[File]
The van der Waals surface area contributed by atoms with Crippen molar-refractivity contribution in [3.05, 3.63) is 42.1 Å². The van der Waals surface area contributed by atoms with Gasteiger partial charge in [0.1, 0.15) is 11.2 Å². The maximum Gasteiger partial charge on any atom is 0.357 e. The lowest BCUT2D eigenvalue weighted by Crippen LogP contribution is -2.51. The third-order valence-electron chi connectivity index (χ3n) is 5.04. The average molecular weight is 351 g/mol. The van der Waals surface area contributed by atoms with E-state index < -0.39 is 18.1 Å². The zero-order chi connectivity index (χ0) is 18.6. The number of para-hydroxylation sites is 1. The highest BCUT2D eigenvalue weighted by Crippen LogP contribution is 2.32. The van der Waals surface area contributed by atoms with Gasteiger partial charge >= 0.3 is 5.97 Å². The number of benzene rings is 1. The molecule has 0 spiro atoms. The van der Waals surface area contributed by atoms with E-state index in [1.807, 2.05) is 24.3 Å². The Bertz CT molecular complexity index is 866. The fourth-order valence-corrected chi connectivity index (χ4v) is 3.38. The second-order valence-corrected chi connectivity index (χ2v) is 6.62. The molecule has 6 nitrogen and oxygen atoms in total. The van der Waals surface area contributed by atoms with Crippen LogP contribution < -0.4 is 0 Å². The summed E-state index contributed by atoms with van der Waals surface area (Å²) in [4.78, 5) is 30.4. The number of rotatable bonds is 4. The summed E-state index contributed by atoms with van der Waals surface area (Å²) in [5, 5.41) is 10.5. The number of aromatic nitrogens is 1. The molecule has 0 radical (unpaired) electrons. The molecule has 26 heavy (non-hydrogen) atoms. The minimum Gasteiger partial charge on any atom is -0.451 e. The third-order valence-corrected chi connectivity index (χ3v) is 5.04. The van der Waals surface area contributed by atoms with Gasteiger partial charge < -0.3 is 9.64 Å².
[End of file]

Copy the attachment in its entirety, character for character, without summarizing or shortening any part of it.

The van der Waals surface area contributed by atoms with Crippen molar-refractivity contribution in [3.05, 3.63) is 42.1 Å². The van der Waals surface area contributed by atoms with Gasteiger partial charge in [0.1, 0.15) is 11.2 Å². The maximum Gasteiger partial charge on any atom is 0.357 e. The lowest BCUT2D eigenvalue weighted by Crippen LogP contribution is -2.51. The third-order valence-electron chi connectivity index (χ3n) is 5.04. The average molecular weight is 351 g/mol. The van der Waals surface area contributed by atoms with E-state index < -0.39 is 18.1 Å². The zero-order chi connectivity index (χ0) is 18.6. The number of para-hydroxylation sites is 1. The highest BCUT2D eigenvalue weighted by Crippen LogP contribution is 2.32. The van der Waals surface area contributed by atoms with Gasteiger partial charge >= 0.3 is 5.97 Å². The number of benzene rings is 1. The molecule has 0 spiro atoms. The van der Waals surface area contributed by atoms with E-state index in [1.807, 2.05) is 24.3 Å². The Bertz CT molecular complexity index is 866. The fourth-order valence-corrected chi connectivity index (χ4v) is 3.38. The second-order valence-corrected chi connectivity index (χ2v) is 6.62. The molecule has 6 nitrogen and oxygen atoms in total. The van der Waals surface area contributed by atoms with Crippen LogP contribution < -0.4 is 0 Å². The summed E-state index contributed by atoms with van der Waals surface area (Å²) in [4.78, 5) is 30.4. The number of rotatable bonds is 4. The summed E-state index contributed by atoms with van der Waals surface area (Å²) in [5, 5.41) is 10.5. The number of aromatic nitrogens is 1. The molecule has 0 radical (unpaired) electrons. The molecule has 26 heavy (non-hydrogen) atoms. The minimum Gasteiger partial charge on any atom is -0.451 e. The third-order valence-corrected chi connectivity index (χ3v) is 5.04. The van der Waals surface area contributed by atoms with Gasteiger partial charge < -0.3 is 9.64 Å².